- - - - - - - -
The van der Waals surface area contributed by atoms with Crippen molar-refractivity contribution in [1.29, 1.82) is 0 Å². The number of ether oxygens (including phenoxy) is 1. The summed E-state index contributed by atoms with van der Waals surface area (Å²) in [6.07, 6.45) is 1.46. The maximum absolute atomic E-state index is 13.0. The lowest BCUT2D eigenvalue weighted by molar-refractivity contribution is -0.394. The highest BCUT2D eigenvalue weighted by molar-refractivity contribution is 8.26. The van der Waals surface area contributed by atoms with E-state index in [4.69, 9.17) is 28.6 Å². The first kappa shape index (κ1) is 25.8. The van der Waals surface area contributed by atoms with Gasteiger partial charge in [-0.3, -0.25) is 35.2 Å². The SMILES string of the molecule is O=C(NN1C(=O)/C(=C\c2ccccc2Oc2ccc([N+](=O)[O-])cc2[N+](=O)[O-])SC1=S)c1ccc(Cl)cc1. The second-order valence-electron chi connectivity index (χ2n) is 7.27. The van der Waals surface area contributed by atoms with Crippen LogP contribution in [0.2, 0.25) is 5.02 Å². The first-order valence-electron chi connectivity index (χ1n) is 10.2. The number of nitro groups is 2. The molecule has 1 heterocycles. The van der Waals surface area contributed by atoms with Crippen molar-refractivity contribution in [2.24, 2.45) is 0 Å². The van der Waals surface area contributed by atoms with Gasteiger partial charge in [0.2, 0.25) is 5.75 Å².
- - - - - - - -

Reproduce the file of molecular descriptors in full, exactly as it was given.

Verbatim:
The van der Waals surface area contributed by atoms with Crippen molar-refractivity contribution in [1.29, 1.82) is 0 Å². The number of ether oxygens (including phenoxy) is 1. The summed E-state index contributed by atoms with van der Waals surface area (Å²) in [6.07, 6.45) is 1.46. The maximum absolute atomic E-state index is 13.0. The lowest BCUT2D eigenvalue weighted by molar-refractivity contribution is -0.394. The highest BCUT2D eigenvalue weighted by molar-refractivity contribution is 8.26. The van der Waals surface area contributed by atoms with E-state index in [4.69, 9.17) is 28.6 Å². The first kappa shape index (κ1) is 25.8. The van der Waals surface area contributed by atoms with Gasteiger partial charge in [-0.3, -0.25) is 35.2 Å². The SMILES string of the molecule is O=C(NN1C(=O)/C(=C\c2ccccc2Oc2ccc([N+](=O)[O-])cc2[N+](=O)[O-])SC1=S)c1ccc(Cl)cc1. The second-order valence-electron chi connectivity index (χ2n) is 7.27. The van der Waals surface area contributed by atoms with Crippen LogP contribution in [0.2, 0.25) is 5.02 Å². The first-order valence-electron chi connectivity index (χ1n) is 10.2. The number of nitro groups is 2. The molecule has 1 heterocycles. The van der Waals surface area contributed by atoms with Crippen molar-refractivity contribution in [2.24, 2.45) is 0 Å². The van der Waals surface area contributed by atoms with Gasteiger partial charge in [0.2, 0.25) is 5.75 Å².